Supporting Senior Students’ Wellbeing in 2021 and Beyond
The culmination of schooling is an important time for all students. This time of year is usually punctuated with an anticipated series of ‘lasts’ including school leadership, sports carnivals, tours and competitions, co-curricular activities, productions, a valedictory event, and possibly a formal.
With so many changes taking place this year, students may be feeling emotions including stress, fear, uncertainty, frustration, anger, and disappointment. It’s important that students know these feelings are normal and encourage them to seek help through the College’s internal wellbeing pathways (eg, tutor teachers, Heads of House, Head of 10-12, and the College Psychologist).
Despite the remote learning environment for many students, connection still remains one of the strongest protective factors and predictors of wellbeing, especially in times of change. Teachers are always looking for opportunities to create connections with students for non-academic interactions can support students experiencing extended learning from home. This same connection to classroom teachers and wellbeing leaders is essential.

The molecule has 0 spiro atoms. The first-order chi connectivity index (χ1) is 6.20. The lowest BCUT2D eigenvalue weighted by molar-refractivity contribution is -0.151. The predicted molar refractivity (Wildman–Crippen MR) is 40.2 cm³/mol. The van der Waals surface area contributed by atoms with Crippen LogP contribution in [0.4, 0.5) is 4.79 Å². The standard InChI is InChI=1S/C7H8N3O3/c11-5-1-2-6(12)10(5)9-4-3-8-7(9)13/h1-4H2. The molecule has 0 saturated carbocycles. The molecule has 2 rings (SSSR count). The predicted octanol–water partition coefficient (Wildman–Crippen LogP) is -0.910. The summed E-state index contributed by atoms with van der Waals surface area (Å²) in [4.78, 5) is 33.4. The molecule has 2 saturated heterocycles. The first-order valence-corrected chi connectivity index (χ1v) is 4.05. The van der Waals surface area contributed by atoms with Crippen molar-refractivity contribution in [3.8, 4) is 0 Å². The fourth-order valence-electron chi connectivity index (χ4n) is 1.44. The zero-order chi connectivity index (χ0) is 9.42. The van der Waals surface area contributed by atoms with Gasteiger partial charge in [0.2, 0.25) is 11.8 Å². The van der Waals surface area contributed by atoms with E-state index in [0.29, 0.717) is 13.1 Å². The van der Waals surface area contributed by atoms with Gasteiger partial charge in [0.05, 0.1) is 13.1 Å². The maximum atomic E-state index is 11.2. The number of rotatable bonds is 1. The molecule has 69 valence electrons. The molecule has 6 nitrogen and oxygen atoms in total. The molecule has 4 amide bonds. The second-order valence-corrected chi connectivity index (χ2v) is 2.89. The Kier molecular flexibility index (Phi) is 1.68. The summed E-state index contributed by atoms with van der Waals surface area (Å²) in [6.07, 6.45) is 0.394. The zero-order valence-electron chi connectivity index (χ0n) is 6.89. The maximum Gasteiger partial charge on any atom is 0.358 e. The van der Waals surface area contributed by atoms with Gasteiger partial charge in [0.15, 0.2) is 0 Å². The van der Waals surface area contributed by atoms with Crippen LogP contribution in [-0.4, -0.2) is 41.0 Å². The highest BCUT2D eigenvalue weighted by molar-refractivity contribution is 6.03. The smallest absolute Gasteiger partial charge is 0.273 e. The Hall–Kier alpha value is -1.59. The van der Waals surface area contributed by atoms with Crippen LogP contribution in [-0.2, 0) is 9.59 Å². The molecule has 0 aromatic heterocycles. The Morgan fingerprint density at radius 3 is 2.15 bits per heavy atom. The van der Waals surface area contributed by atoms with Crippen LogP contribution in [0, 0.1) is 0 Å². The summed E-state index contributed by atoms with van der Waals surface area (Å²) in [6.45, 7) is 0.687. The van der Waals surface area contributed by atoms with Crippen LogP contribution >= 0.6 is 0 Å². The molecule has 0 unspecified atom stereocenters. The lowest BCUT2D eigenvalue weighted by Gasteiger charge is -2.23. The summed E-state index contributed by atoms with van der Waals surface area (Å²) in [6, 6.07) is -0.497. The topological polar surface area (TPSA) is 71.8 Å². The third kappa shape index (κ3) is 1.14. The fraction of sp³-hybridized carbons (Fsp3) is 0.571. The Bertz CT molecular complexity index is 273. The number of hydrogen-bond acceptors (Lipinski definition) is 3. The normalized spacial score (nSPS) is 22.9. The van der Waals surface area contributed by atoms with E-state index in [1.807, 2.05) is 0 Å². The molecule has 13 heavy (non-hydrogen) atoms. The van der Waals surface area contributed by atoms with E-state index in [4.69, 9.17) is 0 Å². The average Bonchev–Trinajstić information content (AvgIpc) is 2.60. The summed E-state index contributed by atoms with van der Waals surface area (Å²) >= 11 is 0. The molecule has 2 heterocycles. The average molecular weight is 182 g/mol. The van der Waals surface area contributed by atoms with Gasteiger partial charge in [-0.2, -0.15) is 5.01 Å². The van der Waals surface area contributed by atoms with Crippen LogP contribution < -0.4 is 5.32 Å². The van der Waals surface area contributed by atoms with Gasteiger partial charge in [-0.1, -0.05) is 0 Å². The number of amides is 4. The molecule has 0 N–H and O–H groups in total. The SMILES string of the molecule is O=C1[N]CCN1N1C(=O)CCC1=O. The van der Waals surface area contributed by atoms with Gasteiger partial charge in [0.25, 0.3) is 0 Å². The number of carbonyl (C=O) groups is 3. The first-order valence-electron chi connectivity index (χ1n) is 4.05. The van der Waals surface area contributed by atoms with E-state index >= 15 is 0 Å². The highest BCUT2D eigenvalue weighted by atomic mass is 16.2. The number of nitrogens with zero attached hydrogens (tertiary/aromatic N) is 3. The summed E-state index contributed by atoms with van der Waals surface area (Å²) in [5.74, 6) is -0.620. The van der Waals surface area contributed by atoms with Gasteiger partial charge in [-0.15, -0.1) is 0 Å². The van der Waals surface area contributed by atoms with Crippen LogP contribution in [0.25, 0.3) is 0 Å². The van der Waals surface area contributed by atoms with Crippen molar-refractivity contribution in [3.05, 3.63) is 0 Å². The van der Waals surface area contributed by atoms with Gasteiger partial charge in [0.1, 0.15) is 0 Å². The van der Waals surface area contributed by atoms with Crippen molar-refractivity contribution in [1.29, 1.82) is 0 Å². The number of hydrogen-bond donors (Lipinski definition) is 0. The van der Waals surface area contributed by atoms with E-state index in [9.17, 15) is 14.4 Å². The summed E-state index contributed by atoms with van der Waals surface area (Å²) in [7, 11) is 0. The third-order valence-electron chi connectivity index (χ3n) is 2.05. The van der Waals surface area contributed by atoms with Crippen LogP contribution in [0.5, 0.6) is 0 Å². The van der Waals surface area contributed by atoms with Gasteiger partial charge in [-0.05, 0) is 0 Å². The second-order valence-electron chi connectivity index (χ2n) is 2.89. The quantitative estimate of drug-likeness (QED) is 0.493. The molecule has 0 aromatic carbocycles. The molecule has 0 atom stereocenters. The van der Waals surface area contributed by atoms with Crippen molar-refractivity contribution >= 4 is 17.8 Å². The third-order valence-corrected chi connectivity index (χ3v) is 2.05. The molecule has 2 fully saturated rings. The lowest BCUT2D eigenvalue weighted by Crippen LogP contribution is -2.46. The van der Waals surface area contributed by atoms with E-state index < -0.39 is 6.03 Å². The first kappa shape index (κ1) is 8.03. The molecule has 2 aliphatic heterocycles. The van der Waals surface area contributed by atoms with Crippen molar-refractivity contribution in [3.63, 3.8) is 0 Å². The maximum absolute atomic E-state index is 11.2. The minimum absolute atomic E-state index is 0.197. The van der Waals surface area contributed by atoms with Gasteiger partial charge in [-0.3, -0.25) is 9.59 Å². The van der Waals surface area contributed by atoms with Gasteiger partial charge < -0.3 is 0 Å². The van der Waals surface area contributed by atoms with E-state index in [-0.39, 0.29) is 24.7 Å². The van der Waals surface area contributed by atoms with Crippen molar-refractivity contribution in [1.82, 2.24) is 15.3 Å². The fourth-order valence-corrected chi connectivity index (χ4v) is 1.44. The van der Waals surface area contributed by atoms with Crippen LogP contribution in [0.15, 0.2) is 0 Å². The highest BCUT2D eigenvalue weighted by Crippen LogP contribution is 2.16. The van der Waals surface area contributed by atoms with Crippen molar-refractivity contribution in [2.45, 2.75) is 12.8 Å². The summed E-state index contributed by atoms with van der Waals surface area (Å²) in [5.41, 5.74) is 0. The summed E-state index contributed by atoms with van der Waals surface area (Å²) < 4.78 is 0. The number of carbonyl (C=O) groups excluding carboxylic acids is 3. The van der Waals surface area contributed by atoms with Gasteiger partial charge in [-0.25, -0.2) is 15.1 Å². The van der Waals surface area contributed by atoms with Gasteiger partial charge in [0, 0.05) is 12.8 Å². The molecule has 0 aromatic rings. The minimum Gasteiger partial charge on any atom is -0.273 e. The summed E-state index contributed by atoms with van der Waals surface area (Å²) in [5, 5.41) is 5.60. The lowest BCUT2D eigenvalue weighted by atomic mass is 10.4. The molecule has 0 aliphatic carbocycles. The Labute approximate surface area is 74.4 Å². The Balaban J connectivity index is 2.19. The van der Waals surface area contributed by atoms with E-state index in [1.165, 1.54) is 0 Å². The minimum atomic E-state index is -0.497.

Engaging in daily or weekly acts of kindness can enable students to support others and to gain a sense of control. Participating and expressing gratitude can help students to refocus on the positives.
Focusing on personal successes (no matter how small) and long-term goals will support students’ sense of achievement and help maintain their wellbeing.
Calling upon and developing students’ wellbeing literacy through accessing external resources can also support their self-efficacy, for example, Beyond Blue Youth, Head to Health, Office of the eSafety Commissioner, ReachOut or Smiling Mind.
Ms Tania Lloyd
Deputy Principal / Head of Secondary